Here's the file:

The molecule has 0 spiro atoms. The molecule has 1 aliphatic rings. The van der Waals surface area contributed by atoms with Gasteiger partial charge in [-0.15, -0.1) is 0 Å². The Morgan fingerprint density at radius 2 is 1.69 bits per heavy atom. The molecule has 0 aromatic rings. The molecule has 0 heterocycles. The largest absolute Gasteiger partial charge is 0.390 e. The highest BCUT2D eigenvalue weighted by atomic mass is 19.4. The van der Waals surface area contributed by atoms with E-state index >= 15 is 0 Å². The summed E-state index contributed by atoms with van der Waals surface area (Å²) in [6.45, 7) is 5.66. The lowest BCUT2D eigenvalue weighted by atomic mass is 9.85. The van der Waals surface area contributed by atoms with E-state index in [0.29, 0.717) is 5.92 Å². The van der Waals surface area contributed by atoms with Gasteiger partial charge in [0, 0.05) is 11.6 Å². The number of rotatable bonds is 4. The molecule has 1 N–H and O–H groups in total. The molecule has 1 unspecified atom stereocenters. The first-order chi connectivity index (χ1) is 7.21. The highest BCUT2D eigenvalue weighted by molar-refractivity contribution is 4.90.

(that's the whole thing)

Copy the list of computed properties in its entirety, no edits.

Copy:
The molecule has 0 spiro atoms. The molecule has 1 aliphatic rings. The van der Waals surface area contributed by atoms with Gasteiger partial charge in [-0.15, -0.1) is 0 Å². The Morgan fingerprint density at radius 2 is 1.69 bits per heavy atom. The molecule has 0 aromatic rings. The molecule has 0 heterocycles. The largest absolute Gasteiger partial charge is 0.390 e. The highest BCUT2D eigenvalue weighted by atomic mass is 19.4. The van der Waals surface area contributed by atoms with E-state index >= 15 is 0 Å². The summed E-state index contributed by atoms with van der Waals surface area (Å²) in [6.45, 7) is 5.66. The lowest BCUT2D eigenvalue weighted by atomic mass is 9.85. The van der Waals surface area contributed by atoms with E-state index in [0.29, 0.717) is 5.92 Å². The van der Waals surface area contributed by atoms with Gasteiger partial charge in [0, 0.05) is 11.6 Å². The number of rotatable bonds is 4. The molecule has 1 N–H and O–H groups in total. The molecule has 1 unspecified atom stereocenters. The first-order chi connectivity index (χ1) is 7.21. The highest BCUT2D eigenvalue weighted by molar-refractivity contribution is 4.90.